Telephony Networking
Summary
 Identify basic ISDN services and protocols,
including time slots, channels, ISDN2e/Basic Rate
Interface (BRI), ISDN30/Primary Rate Interface (PRI)
 Resolve problems when connecting time division
multiplexing (TDM) networks (e.g., in-band and
out-of-band signaling, digital and analog setup
messages, safety practices and standards,
crosstalk, split, line imbalance, open, short,
grounding issues, echo cancellation in two-wireto-four-wire hybrids)
 Define the Q.931, Q.932, I.430 and Q.921/Highlevel Data Link Control (HDLC) standards,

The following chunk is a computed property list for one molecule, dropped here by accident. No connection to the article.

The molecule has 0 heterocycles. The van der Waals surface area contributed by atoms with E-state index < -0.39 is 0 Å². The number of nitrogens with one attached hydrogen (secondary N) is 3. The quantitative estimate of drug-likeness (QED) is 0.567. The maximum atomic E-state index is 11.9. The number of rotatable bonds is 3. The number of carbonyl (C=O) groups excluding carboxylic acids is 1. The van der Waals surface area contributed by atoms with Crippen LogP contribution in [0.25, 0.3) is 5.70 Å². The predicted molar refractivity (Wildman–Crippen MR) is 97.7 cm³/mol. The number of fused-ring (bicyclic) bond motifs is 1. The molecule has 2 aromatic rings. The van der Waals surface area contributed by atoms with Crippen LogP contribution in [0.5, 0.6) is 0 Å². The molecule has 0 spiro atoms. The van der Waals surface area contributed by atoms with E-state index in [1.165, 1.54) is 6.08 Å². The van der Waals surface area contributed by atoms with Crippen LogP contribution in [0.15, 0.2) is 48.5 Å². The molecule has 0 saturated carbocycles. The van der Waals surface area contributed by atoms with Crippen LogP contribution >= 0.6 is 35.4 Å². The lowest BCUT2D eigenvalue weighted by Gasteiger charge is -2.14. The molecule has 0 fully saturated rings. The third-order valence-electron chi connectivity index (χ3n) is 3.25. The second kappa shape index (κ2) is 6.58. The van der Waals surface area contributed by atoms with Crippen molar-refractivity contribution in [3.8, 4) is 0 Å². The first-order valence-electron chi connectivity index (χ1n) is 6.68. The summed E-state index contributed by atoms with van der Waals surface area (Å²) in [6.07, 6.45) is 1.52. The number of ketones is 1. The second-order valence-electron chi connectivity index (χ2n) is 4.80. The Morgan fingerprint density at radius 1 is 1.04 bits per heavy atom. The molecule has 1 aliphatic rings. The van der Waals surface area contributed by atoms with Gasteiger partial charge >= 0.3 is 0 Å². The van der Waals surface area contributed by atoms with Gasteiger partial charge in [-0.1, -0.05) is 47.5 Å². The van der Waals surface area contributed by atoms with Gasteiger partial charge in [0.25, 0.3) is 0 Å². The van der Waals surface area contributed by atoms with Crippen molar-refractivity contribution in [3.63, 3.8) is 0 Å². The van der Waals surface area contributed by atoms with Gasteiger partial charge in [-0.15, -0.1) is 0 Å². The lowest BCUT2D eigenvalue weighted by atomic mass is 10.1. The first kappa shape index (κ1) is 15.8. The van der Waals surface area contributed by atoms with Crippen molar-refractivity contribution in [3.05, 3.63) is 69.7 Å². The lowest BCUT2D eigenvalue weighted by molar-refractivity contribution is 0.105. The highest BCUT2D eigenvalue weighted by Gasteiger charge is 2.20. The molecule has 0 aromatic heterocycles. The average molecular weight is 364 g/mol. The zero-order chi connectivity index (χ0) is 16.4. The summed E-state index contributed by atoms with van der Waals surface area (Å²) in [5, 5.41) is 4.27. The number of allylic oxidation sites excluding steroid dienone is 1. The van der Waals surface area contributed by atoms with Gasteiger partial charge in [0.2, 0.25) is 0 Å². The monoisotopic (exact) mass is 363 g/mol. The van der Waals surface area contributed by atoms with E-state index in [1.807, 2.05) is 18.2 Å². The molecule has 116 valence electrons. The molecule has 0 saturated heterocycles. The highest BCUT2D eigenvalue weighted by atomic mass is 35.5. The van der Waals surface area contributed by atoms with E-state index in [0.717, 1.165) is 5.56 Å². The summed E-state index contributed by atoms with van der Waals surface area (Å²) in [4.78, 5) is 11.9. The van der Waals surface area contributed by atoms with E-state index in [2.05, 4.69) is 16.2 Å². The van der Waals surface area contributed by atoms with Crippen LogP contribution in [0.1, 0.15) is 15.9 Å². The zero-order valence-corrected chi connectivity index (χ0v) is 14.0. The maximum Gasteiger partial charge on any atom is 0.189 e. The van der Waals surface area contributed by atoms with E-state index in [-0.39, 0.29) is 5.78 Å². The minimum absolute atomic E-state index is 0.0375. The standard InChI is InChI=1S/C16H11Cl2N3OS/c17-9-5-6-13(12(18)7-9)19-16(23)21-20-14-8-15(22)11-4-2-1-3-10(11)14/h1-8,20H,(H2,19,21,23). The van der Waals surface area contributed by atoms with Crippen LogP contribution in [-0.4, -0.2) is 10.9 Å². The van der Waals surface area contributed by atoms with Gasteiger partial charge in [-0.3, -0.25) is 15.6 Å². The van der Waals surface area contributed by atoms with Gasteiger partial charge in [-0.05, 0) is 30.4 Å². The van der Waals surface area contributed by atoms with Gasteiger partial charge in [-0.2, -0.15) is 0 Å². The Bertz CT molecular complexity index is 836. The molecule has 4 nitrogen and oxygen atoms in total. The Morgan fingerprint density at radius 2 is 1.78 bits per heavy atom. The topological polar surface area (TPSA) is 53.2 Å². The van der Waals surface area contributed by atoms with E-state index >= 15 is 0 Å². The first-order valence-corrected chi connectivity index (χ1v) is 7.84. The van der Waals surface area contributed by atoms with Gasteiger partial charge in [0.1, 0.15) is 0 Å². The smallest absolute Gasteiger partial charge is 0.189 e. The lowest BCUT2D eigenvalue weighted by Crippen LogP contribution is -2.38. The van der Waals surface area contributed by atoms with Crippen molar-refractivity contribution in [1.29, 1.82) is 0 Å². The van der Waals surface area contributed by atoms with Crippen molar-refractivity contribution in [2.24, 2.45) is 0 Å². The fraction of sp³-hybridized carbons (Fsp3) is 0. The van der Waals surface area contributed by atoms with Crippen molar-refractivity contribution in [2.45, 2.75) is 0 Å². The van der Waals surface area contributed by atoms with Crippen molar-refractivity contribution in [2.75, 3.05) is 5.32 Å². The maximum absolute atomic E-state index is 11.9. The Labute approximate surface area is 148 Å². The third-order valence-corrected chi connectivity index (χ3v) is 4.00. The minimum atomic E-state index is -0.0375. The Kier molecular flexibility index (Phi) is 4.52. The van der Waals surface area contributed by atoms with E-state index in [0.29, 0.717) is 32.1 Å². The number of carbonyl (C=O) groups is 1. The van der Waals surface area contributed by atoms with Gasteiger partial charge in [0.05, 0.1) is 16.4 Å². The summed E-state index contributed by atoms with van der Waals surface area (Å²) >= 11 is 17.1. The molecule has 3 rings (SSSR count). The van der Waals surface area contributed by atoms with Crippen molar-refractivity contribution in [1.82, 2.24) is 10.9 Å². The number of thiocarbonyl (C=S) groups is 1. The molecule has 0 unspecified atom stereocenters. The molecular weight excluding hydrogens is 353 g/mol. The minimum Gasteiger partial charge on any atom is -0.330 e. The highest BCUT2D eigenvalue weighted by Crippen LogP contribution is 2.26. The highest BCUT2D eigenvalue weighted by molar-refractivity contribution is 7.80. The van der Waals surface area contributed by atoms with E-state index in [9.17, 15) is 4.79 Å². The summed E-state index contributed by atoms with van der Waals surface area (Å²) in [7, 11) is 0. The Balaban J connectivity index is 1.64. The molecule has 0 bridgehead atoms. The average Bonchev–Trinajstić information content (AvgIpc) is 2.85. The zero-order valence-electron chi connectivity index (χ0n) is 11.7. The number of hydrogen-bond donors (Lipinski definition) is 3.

including identifying the typical call progress
signals (e.g., alerting, call proceeding, etc.)
Telephony Networking
Summary (cont’d)
 Explain the purpose of network termination
equipment (NTE), including timing, conversion of
signaling types, troubleshooting interface
 Define QSIG, H.450 (including supplementary
services), Digital Access Signaling System 1
(DASS1), private networking, and Digital Private
Network Signaling System (DPNSS)
 Define Signaling System 7 (SS7)/Common Channel
Signaling 7 (C7) functions, including call setup,
management and teardown; signaling links;
signaling points (e.g., service switching point [SSP],
signal transfer point [STP], service control point
[SCP])
Telephony Networking
Telephony Networking




Telephony Essentials
Boundaries, Numbers, Wiring and Safety
Troubleshooting
Analog and Digital Signaling
Telephony Networking